In the end you might find yourself unable to solve your problems and need help from someone else. The most efficient way is either to ask someone local or in your nearest Linux user group, search the web for the nearest one.
Another possibility is to ask on Usenet News in one of the many, many newsgroups available. The problem is that these have such a high volume and noise (called low signal-to-noise ratio) that your question can easily fall through unanswered.
No matter where you ask it is important to ask well or you will not be taken seriously. Saying just my disk does not work is not going to help you and instead the noise level is increased even further and if you are lucky someone will ask you to clarify.
Instead describe your problems in some detail that will enable people to help you. The problem could lie somewhere you did not expect. Therefore you are advised to list the following information about your system:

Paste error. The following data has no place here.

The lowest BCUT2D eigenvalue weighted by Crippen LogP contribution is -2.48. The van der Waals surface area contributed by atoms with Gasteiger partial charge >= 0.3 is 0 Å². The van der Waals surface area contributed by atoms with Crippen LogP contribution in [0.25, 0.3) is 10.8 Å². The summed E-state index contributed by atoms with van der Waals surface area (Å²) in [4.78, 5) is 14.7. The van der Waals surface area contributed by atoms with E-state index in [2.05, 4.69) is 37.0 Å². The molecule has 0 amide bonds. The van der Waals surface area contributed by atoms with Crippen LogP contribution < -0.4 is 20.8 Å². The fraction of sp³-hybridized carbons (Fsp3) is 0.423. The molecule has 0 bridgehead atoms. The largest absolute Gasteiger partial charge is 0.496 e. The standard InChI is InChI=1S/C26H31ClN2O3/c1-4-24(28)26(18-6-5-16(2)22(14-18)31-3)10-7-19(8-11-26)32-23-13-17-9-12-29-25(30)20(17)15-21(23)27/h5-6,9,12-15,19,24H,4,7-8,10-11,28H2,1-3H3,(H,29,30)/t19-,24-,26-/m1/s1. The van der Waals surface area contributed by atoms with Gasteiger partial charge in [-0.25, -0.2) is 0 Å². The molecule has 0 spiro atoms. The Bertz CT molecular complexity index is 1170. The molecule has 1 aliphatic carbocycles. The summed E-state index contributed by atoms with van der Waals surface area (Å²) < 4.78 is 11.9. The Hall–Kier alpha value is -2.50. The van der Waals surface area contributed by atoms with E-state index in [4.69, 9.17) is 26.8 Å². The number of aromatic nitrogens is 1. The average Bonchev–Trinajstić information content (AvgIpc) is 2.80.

Chip set (LX, BX etc)
Bus (ISA, VESA, PCI etc)
Expansion cards used (Disk controllers, video, IO etc.)
BIOS (On motherboard and possibly SCSI host adapters)
LILO, if used
Linux kernel version as well as possible modifications and patches
Kernel parameters, if any
Software that shows the error (with version number or date)
Type of disk drives with manufacturer name, version and type
Other relevant peripherals
Remember that booting text is logged to /var/log/messages which can answer most of the questions above. Obviously if the drives fail you might not be able to get the log saved to disk but you can at least scroll back up the screen using the SHIFT and PAGE UP keys. It may also be useful to include part of this in your request for help but do not go overboard, keep it brief as a complete log file dumped to Usenet News is more than a little annoying.